|Scientific Name:||Amblyrhynchus cristatus ssp. albemarlensis|
|Species Authority:||Eibl-Eibesfeldt, 1962|
|Red List Category & Criteria:||Vulnerable B2ab(iii)c(iv) ver 3.1|
|Assessor(s):||Nelson, K., Snell, H. & Wikelski, M.|
|Reviewer(s):||Hudson, R. & Alberts, A. (Iguana Red List Authority)|
Amblyrhynchus cristatus albemarlensis is endemic to the Galápagos Islands, Ecuador. This subspecies occurs on Crossman and Tortuga islets (Isabela Island) with the population being concentrated in four major areas. Total extent of occurrence is less than 5,000 km² and area of occupancy is estimated to be less than 500 km². The main threats to the population are predation by introduced species (dogs, cats, rats and pigs) and habitat loss. The effects of El Niño also cause periodic population declines.
|Range Description:||The marine iguana occurs on the Galápagos Islands. A. c. albemarlensis is restricted to Crossman and Tortuga Islets off Isabela Island. Extent of occurrence is estimated at less than 5,000 km² and area of occupancy at less than 500 km². Average generation length is five years for females and 12 years for males.|
|FAO Marine Fishing Areas:||
Pacific – southeast
|Range Map:||Click here to open the map viewer and explore range.|
|Population:||The total population of A. c. albemarlensis is estimated at between 20,500–40,000 individuals. Recruitment appears to be zero in all subpopulations on the west and north side of Isabela (Los Cañones, Bahia Urbina, Muñeco and Punta Albermarle), probably because of introduced predators.|
|Habitat and Ecology:||A. cristatus is the world's only marine lizard species. Adults and juveniles occur on rocky coast and intertidal zones. Adult females can be found nesting up to 2 km inland and adult males can be found in marine waters, up to depths of 20 m.|
|Major Threat(s):||El Niño causes periodic dramatic (> 85%) mortality in the A. cristatus population. The main threats to A. c. albemarlensis are declining habitat quality and predation by introduced species (cats, dogs, rats and pigs).|
A. cristatus is included on CITES Appendix II. It is under "Special Law" in the Galápagos and occurs in three protected areas: Galápagos National Park and National Marine Reserve; Galápagos Islands Man and Biosphere Reserve (UNESCO); and Galápagos Islands World Heritage Site.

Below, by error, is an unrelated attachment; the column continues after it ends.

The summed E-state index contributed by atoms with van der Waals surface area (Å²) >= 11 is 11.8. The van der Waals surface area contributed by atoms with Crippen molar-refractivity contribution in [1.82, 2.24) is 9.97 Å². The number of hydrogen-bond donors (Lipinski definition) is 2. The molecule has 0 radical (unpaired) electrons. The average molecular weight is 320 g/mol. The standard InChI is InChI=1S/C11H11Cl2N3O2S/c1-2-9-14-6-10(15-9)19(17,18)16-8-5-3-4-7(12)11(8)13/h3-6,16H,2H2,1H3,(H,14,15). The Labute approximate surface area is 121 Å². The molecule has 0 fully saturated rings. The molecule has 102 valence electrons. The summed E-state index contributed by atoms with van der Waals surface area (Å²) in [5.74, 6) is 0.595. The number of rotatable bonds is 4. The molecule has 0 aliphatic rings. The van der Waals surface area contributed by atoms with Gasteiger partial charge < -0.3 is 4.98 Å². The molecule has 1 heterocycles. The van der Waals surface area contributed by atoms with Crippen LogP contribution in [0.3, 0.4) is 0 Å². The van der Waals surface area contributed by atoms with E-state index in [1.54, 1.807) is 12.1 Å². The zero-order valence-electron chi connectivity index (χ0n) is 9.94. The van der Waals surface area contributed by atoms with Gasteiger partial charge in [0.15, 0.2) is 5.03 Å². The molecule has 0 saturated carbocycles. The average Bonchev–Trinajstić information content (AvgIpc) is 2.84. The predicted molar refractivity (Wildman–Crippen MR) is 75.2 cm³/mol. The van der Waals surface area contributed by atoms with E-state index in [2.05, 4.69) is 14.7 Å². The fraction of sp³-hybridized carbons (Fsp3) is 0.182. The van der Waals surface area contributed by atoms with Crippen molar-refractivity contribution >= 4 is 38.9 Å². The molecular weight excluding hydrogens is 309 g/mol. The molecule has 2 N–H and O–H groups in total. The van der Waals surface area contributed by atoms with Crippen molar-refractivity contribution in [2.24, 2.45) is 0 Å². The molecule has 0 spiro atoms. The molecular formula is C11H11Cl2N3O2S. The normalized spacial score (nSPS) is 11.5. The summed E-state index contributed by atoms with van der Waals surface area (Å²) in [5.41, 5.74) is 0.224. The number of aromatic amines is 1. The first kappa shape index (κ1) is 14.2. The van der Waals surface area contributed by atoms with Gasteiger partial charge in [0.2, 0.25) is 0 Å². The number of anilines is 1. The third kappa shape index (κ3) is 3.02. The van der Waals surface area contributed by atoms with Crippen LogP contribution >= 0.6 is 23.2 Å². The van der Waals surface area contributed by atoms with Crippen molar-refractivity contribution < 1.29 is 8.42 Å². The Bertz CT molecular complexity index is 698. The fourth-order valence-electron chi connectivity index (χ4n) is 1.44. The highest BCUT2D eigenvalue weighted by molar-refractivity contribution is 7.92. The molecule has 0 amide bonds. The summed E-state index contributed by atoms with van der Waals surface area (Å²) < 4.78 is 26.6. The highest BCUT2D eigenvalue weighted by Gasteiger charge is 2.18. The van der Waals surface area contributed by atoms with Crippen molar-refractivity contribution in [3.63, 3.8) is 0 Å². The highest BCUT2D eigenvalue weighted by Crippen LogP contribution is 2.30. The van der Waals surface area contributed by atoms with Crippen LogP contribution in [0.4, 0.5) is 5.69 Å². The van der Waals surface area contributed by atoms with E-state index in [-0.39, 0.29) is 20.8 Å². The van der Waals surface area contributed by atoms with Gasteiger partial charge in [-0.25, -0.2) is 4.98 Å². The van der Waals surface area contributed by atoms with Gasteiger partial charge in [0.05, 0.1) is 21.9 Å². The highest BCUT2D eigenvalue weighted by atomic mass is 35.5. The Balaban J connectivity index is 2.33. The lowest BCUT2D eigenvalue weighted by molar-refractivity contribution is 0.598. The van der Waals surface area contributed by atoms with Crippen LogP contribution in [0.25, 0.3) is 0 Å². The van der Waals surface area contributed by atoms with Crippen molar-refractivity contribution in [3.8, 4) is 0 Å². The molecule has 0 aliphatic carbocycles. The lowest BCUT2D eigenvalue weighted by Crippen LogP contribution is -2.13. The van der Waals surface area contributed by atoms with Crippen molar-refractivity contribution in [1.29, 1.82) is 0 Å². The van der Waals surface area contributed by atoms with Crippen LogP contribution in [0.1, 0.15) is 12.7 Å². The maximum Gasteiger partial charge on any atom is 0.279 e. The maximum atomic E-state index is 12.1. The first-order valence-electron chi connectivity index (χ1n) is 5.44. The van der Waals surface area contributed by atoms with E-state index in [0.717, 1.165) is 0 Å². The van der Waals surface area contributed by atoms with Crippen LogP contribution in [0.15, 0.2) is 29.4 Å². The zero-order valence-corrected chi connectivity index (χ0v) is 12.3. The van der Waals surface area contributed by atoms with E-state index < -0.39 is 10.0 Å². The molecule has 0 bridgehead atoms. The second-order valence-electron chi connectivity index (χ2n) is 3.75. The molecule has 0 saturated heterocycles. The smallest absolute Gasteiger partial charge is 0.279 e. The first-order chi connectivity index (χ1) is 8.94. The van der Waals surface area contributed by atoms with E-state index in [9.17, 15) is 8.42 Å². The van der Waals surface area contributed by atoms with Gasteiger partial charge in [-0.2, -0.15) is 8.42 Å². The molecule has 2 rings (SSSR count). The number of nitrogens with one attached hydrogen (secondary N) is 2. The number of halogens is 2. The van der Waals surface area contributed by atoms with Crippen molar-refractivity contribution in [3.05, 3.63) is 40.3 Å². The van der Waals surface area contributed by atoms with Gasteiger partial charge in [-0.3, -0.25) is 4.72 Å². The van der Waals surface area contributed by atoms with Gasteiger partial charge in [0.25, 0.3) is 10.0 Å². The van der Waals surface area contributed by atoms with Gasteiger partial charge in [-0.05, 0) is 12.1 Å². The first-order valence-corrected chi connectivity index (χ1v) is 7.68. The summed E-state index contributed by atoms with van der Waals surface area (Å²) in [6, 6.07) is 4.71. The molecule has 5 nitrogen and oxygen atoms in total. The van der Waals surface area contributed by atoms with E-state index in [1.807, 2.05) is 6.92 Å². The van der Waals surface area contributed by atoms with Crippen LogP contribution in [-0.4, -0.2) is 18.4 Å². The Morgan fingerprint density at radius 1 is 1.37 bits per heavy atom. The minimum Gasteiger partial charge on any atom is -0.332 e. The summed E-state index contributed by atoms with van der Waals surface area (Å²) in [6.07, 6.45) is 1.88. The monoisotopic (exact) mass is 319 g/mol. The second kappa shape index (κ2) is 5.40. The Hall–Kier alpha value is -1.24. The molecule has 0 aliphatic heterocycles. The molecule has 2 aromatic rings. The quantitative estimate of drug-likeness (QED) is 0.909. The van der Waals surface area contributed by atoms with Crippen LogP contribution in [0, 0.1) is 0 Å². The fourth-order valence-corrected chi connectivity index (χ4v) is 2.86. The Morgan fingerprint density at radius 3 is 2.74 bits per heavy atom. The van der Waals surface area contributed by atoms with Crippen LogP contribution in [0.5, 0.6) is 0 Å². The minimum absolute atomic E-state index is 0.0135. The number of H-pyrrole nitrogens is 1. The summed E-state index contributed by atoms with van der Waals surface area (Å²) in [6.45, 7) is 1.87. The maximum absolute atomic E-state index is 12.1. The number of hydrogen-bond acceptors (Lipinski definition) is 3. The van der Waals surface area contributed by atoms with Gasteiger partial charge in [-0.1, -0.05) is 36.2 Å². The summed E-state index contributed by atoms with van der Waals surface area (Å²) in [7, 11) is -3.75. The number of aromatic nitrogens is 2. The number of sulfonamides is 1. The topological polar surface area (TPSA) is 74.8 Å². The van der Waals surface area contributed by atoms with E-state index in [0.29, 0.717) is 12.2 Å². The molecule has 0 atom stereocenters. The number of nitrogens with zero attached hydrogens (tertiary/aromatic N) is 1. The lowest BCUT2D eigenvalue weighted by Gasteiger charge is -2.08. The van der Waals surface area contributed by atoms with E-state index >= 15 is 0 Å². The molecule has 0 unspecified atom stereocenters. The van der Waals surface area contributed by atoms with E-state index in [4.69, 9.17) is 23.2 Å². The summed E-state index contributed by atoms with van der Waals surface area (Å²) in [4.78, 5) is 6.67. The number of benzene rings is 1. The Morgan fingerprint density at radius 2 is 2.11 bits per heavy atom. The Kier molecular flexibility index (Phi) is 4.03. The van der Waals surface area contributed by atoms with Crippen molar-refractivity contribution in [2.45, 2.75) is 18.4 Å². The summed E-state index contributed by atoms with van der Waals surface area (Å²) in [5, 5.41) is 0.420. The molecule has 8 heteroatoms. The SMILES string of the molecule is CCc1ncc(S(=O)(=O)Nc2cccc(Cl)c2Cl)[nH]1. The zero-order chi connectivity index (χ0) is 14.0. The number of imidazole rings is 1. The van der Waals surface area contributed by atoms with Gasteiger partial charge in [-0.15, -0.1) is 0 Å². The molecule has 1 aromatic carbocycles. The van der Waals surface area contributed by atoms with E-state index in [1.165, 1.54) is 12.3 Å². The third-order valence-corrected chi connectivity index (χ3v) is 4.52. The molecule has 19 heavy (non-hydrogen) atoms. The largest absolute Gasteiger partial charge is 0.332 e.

Conservation actions recommended for the species include: further surveys for the subspecies, taxonomic research, research into factors limiting the population size, habitat and limiting factor management and control of introduced feral predators.
Carpenter, C. 1966. The marine iguana of the Galápagos Islands, its behavior and ecology. Proceedings of the California Academy of Sciences 34(6): 329-376.
IUCN. 1994. Iguanidae and Varanidae Conservation Assessment and Management Plan (CAMP) Taxon Reports. IUCN Conservation Breeding Specialist Group.
IUCN. 2004. 2004 IUCN Red List of Threatened Species. www.iucnredlist.org. Downloaded on 23 November 2004.
Kruuk, H. and Snell, H. 1981. Prey selection by feral dogs from a population of marine iguanas (Amblyrhynchus cristatus). Journal of Applied Ecology 18: 197-204.
Laurie, A. 1981. Marine iguana census. Unpublished document.
Laurie, A. 1983. Marine iguanas in the Galápagos. Oryx 17: 18-25.
Laurie, A. 1987. Marine iguana project to continue. Noticas de Galápagos 45: 19-22.
Laurie, A. and Brown, D. 1990a. Population biology of marine iguanas (Amblyrhynchus cristatus). I. Changes infecundity related to a population crash. Journal of Animal Ecology. 59: 515-528.
Laurie, A. and Brown, D. 1990b. Changes in annual survival rates and the effects of size, sex, age and fecundity in a population crash. Journal of Animal Ecology 59: 529-544.
Laurie, A. and Brown, D. 1990c. Population biology of marine iguanas (Amblyrhynchus cristatus). III. Factors affecting survival. Journal of Animal Ecology. 59: 545-568.
Merlen, G. 1984. The 1982-83 El Niño: Some of its consequences for Galápagos wildlife. Noticas de Galápagos 41: 8-15.
Rassmann, K., Tautz, D., Trillmich, F. and Gliddon, C. 1997. The microevolution of the Galápagos marine iguana Amblyrhynchus cristatus assessed by nuclear and mitochondrial genetic analyses. Molecular Ecology 6: 437-452.
Trillmich, K. 1983. The mating system of the Marine Iguana (Amblyrhynchus cristatus). Z. Tierpsychology 63: 141-172.
Wikelski, M. and Trillmich, F. 1997. Body size and sexual size dimorphism in marine iguanas fluctuate as a result of opposing natural and sexual selection: an island comparison. Evolution 51(3): 922-936.
Wikelski, M., Carborne, C. and Trillmich, F. 1996. Lekking in marine iguanas: female grouping and male reproductive strategies. Animal Behaviour 52: 581-596.
|Citation:||Nelson, K., Snell, H. & Wikelski, M. 2004. Amblyrhynchus cristatus ssp. albemarlensis. The IUCN Red List of Threatened Species. Version 2014.3. <www.iucnredlist.org>. Downloaded on 24 May 2015.|